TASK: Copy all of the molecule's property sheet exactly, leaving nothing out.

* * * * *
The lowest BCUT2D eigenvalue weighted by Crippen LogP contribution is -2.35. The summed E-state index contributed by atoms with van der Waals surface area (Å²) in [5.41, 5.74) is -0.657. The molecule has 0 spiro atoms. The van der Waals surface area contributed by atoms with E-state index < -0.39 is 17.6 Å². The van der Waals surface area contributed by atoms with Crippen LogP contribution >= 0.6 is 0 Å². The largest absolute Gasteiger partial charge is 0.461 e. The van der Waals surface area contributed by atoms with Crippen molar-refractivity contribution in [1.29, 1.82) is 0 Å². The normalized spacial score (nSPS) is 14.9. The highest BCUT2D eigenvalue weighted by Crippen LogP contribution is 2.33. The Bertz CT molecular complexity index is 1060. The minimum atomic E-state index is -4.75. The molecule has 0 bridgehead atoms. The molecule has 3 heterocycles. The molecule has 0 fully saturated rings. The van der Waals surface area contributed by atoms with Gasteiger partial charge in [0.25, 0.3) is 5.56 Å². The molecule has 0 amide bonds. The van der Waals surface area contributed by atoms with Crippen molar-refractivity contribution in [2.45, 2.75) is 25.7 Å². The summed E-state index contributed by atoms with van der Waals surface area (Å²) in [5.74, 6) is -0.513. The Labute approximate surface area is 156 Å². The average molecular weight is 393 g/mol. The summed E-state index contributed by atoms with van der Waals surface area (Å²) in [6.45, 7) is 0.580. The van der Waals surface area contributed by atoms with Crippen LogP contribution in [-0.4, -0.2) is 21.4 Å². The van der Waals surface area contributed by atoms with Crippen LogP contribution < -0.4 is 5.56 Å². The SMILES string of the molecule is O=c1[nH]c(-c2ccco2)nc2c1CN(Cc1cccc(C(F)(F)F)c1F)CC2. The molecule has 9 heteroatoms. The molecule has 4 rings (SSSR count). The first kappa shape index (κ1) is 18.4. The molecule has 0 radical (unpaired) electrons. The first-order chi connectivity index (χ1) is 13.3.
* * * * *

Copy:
The lowest BCUT2D eigenvalue weighted by Crippen LogP contribution is -2.35. The summed E-state index contributed by atoms with van der Waals surface area (Å²) in [5.41, 5.74) is -0.657. The molecule has 0 spiro atoms. The van der Waals surface area contributed by atoms with E-state index < -0.39 is 17.6 Å². The van der Waals surface area contributed by atoms with Crippen LogP contribution >= 0.6 is 0 Å². The largest absolute Gasteiger partial charge is 0.461 e. The van der Waals surface area contributed by atoms with Crippen molar-refractivity contribution in [1.29, 1.82) is 0 Å². The normalized spacial score (nSPS) is 14.9. The highest BCUT2D eigenvalue weighted by Crippen LogP contribution is 2.33. The Bertz CT molecular complexity index is 1060. The minimum atomic E-state index is -4.75. The molecule has 0 bridgehead atoms. The molecule has 3 heterocycles. The molecule has 0 fully saturated rings. The van der Waals surface area contributed by atoms with Gasteiger partial charge in [0.25, 0.3) is 5.56 Å². The molecule has 0 amide bonds. The van der Waals surface area contributed by atoms with Crippen molar-refractivity contribution in [2.45, 2.75) is 25.7 Å². The summed E-state index contributed by atoms with van der Waals surface area (Å²) in [5.74, 6) is -0.513. The Labute approximate surface area is 156 Å². The average molecular weight is 393 g/mol. The summed E-state index contributed by atoms with van der Waals surface area (Å²) in [6.45, 7) is 0.580. The van der Waals surface area contributed by atoms with Crippen LogP contribution in [-0.4, -0.2) is 21.4 Å². The van der Waals surface area contributed by atoms with Crippen LogP contribution < -0.4 is 5.56 Å². The SMILES string of the molecule is O=c1[nH]c(-c2ccco2)nc2c1CN(Cc1cccc(C(F)(F)F)c1F)CC2. The molecule has 9 heteroatoms. The molecule has 4 rings (SSSR count). The first kappa shape index (κ1) is 18.4. The molecule has 0 radical (unpaired) electrons. The first-order chi connectivity index (χ1) is 13.3.